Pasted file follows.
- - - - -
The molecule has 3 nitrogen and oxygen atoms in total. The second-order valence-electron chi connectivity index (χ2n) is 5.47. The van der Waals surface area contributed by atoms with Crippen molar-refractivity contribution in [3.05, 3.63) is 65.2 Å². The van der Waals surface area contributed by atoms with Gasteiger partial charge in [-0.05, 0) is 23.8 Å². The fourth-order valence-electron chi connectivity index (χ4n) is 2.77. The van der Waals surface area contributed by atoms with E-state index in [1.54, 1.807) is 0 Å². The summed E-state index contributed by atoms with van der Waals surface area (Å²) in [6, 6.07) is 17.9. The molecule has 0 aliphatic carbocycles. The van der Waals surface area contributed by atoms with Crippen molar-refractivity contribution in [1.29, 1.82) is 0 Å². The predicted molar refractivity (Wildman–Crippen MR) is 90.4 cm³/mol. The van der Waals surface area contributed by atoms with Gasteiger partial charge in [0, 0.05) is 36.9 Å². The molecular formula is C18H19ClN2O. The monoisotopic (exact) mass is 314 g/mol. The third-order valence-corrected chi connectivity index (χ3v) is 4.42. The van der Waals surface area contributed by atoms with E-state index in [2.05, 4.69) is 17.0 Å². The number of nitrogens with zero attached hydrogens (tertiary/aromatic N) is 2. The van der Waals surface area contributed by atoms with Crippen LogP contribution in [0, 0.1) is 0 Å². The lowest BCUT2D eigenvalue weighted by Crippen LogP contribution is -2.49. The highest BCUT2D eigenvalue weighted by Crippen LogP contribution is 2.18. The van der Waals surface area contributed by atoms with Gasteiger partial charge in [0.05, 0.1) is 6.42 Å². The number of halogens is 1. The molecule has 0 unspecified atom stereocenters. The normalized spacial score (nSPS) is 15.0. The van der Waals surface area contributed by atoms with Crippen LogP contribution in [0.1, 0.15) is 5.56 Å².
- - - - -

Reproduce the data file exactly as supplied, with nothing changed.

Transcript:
The molecule has 3 nitrogen and oxygen atoms in total. The second-order valence-electron chi connectivity index (χ2n) is 5.47. The van der Waals surface area contributed by atoms with Crippen molar-refractivity contribution in [3.05, 3.63) is 65.2 Å². The van der Waals surface area contributed by atoms with Gasteiger partial charge in [-0.05, 0) is 23.8 Å². The fourth-order valence-electron chi connectivity index (χ4n) is 2.77. The van der Waals surface area contributed by atoms with E-state index in [1.54, 1.807) is 0 Å². The summed E-state index contributed by atoms with van der Waals surface area (Å²) in [6, 6.07) is 17.9. The molecule has 0 aliphatic carbocycles. The van der Waals surface area contributed by atoms with Crippen molar-refractivity contribution in [1.29, 1.82) is 0 Å². The predicted molar refractivity (Wildman–Crippen MR) is 90.4 cm³/mol. The van der Waals surface area contributed by atoms with Gasteiger partial charge in [0, 0.05) is 36.9 Å². The molecular formula is C18H19ClN2O. The monoisotopic (exact) mass is 314 g/mol. The third-order valence-corrected chi connectivity index (χ3v) is 4.42. The van der Waals surface area contributed by atoms with E-state index in [2.05, 4.69) is 17.0 Å². The number of nitrogens with zero attached hydrogens (tertiary/aromatic N) is 2. The van der Waals surface area contributed by atoms with Crippen LogP contribution in [0, 0.1) is 0 Å². The lowest BCUT2D eigenvalue weighted by Crippen LogP contribution is -2.49. The highest BCUT2D eigenvalue weighted by Crippen LogP contribution is 2.18. The van der Waals surface area contributed by atoms with Gasteiger partial charge in [0.05, 0.1) is 6.42 Å². The number of halogens is 1. The molecule has 0 unspecified atom stereocenters. The normalized spacial score (nSPS) is 15.0. The van der Waals surface area contributed by atoms with Crippen LogP contribution in [0.1, 0.15) is 5.56 Å².